As someone left motherless and victimized by terrorists, I say to you very clearly you are absolutely wrong.

You represent a district in Oklahoma City and you very coldly express a lack of love, sympathy or understanding for what they’ve been through. Can I ask if you might have chosen wiser words were you a real Oklahoman that was here to share the suffering with Oklahoma City? Might your heart be a bit less cold had you been around to see the small bodies of children being pulled out of rubble and carried away by weeping firemen?

I’ve spent 12 years in Oklahoma public schools and never once have I had anyone try to force a gay agenda on me. I have seen, however, many gay students beat up and there’s never a day in school that has went by when I haven’t heard the word **** slung at someone. I’ve been called gay slurs many times and they hurt and I am not even gay so I can just imagine how a real gay person feels. You were a school teacher and you have seen those things too. How could you care so little about the suffering of some of your students?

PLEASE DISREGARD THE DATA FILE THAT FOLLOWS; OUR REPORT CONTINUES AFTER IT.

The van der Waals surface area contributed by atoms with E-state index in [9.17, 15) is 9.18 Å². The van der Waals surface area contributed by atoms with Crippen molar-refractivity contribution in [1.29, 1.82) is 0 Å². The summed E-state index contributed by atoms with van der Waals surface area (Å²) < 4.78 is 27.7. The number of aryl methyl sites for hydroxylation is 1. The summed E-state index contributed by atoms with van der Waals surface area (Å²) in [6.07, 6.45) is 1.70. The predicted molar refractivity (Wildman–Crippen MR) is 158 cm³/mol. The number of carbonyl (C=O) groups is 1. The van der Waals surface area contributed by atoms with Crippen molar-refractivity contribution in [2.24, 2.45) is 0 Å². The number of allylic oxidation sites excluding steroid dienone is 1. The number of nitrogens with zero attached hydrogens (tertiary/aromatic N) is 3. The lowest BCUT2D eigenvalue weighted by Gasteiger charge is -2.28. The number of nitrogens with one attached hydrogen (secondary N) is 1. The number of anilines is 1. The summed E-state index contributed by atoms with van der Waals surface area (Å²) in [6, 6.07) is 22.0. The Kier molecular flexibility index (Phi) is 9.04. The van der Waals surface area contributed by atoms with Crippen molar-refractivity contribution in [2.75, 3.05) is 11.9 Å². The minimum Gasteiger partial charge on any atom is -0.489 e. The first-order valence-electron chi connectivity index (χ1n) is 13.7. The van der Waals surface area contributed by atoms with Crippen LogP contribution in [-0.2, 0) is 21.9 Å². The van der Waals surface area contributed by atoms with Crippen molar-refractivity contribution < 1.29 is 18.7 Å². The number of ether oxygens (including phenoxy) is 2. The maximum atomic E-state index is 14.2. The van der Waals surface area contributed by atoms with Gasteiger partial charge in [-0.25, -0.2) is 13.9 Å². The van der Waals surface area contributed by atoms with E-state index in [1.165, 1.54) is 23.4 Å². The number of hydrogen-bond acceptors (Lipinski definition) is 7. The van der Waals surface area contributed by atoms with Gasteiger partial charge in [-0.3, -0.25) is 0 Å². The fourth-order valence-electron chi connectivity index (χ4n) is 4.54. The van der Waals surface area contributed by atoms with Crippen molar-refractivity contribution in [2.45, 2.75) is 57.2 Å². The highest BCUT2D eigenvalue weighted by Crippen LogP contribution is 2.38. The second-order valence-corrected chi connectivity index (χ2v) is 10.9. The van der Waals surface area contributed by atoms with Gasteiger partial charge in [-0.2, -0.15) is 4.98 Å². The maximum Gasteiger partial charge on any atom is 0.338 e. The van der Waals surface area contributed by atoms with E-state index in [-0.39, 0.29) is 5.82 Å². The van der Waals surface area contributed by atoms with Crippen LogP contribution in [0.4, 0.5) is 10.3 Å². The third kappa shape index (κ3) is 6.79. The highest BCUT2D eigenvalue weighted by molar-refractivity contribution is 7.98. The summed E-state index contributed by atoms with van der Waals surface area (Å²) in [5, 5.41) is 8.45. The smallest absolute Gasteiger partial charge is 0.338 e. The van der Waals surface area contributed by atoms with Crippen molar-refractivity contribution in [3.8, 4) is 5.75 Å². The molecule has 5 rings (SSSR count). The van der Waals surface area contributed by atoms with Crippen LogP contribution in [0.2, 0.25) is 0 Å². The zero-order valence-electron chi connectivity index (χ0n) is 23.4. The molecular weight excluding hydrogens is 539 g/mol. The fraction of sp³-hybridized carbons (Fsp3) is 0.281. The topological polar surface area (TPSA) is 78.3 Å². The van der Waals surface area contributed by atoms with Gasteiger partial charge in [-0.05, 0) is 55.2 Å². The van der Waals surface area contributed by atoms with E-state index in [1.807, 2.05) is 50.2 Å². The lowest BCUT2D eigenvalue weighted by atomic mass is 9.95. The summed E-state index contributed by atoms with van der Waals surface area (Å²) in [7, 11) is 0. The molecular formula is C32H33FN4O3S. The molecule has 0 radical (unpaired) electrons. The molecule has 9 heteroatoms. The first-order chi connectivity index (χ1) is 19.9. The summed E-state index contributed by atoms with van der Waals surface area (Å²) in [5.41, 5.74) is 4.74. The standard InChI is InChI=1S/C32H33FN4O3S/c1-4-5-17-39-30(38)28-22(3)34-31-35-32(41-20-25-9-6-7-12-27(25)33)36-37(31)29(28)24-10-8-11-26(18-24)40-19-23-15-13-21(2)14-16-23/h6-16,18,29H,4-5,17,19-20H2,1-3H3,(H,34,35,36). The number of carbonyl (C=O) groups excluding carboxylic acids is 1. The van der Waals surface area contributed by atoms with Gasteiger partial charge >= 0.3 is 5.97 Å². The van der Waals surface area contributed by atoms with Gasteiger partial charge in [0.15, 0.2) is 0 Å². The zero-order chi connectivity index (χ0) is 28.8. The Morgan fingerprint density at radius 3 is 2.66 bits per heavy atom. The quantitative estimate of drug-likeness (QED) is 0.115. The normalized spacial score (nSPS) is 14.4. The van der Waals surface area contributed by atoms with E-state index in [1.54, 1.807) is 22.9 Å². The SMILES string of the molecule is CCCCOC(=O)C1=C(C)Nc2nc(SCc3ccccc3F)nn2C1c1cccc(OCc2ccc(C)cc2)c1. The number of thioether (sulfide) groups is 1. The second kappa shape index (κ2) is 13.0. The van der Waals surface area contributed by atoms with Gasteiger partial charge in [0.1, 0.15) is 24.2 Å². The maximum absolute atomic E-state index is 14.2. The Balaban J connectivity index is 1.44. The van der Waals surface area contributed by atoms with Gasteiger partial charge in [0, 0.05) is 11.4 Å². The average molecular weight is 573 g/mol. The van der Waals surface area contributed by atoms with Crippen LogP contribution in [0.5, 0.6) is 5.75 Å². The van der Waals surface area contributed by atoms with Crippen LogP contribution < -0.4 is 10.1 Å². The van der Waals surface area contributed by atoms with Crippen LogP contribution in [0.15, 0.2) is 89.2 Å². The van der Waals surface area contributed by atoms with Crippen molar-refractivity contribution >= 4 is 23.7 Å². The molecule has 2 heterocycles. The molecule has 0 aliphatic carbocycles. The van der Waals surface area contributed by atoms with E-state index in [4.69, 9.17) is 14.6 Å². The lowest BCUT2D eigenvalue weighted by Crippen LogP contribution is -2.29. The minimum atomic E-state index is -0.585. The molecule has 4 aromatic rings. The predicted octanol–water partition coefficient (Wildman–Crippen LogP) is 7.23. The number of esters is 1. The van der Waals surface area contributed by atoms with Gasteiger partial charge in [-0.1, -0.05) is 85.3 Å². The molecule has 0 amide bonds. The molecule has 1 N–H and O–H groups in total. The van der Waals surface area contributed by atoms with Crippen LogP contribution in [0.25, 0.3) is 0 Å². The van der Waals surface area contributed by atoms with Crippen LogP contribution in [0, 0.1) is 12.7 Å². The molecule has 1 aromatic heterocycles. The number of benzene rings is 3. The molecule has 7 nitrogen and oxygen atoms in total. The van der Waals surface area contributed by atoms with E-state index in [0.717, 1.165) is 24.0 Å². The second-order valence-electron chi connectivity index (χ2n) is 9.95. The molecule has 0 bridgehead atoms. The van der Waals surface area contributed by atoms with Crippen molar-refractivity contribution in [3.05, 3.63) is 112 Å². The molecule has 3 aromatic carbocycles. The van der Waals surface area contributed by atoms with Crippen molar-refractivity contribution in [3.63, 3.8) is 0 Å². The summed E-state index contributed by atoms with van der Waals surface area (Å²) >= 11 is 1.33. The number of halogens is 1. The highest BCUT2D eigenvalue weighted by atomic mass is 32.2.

Let me tell you the result of your words in my school. Every openly gay and suspected gay in the school were having to walk together Monday for protection. They looked scared. They’ve already experienced enough hate and now your words gave other students even more motivation to sneer at them and call them names. After all, you are a teacher and a lawmaker, many young people have taken your words to heart. That happens when you assume a role of responsibility in your community. I seriously think before this week ends that some kids here will be going home bruised and bloody because of what you said.

I wish you could’ve met my mom. Maybe she could’ve guided you in how a real Christian should be acting and speaking.